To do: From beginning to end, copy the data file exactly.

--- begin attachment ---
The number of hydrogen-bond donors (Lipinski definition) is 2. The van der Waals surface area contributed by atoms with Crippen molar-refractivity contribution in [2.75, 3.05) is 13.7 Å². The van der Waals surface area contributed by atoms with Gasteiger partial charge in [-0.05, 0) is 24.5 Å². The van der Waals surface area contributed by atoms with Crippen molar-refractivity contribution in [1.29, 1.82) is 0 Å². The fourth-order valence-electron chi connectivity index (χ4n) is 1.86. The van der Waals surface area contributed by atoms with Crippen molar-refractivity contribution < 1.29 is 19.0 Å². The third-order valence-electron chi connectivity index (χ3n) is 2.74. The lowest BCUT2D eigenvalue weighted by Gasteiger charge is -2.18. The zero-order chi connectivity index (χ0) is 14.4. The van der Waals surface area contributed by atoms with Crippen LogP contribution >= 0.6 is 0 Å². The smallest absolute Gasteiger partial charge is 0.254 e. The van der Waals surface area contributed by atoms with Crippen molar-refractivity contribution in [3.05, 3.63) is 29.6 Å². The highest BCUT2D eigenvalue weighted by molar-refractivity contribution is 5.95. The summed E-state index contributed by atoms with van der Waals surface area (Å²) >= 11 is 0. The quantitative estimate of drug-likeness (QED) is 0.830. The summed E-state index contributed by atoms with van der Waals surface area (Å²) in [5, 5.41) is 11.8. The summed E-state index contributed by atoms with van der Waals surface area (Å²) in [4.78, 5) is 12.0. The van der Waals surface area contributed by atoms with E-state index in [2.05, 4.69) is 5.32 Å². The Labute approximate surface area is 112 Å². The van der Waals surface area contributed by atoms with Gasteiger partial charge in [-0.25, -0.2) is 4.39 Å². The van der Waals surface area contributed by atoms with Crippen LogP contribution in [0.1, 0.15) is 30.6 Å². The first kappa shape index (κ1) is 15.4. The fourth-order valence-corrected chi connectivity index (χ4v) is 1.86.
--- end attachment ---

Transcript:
The number of hydrogen-bond donors (Lipinski definition) is 2. The van der Waals surface area contributed by atoms with Crippen molar-refractivity contribution in [2.75, 3.05) is 13.7 Å². The van der Waals surface area contributed by atoms with Gasteiger partial charge in [-0.05, 0) is 24.5 Å². The van der Waals surface area contributed by atoms with Crippen molar-refractivity contribution in [1.29, 1.82) is 0 Å². The fourth-order valence-electron chi connectivity index (χ4n) is 1.86. The van der Waals surface area contributed by atoms with Crippen molar-refractivity contribution < 1.29 is 19.0 Å². The third-order valence-electron chi connectivity index (χ3n) is 2.74. The lowest BCUT2D eigenvalue weighted by Gasteiger charge is -2.18. The zero-order chi connectivity index (χ0) is 14.4. The van der Waals surface area contributed by atoms with Crippen LogP contribution >= 0.6 is 0 Å². The smallest absolute Gasteiger partial charge is 0.254 e. The van der Waals surface area contributed by atoms with Crippen molar-refractivity contribution in [3.05, 3.63) is 29.6 Å². The highest BCUT2D eigenvalue weighted by molar-refractivity contribution is 5.95. The summed E-state index contributed by atoms with van der Waals surface area (Å²) >= 11 is 0. The quantitative estimate of drug-likeness (QED) is 0.830. The summed E-state index contributed by atoms with van der Waals surface area (Å²) in [5, 5.41) is 11.8. The summed E-state index contributed by atoms with van der Waals surface area (Å²) in [4.78, 5) is 12.0. The van der Waals surface area contributed by atoms with E-state index in [2.05, 4.69) is 5.32 Å². The Labute approximate surface area is 112 Å². The van der Waals surface area contributed by atoms with Gasteiger partial charge in [-0.25, -0.2) is 4.39 Å². The van der Waals surface area contributed by atoms with Crippen LogP contribution in [0.1, 0.15) is 30.6 Å². The first kappa shape index (κ1) is 15.4. The fourth-order valence-corrected chi connectivity index (χ4v) is 1.86.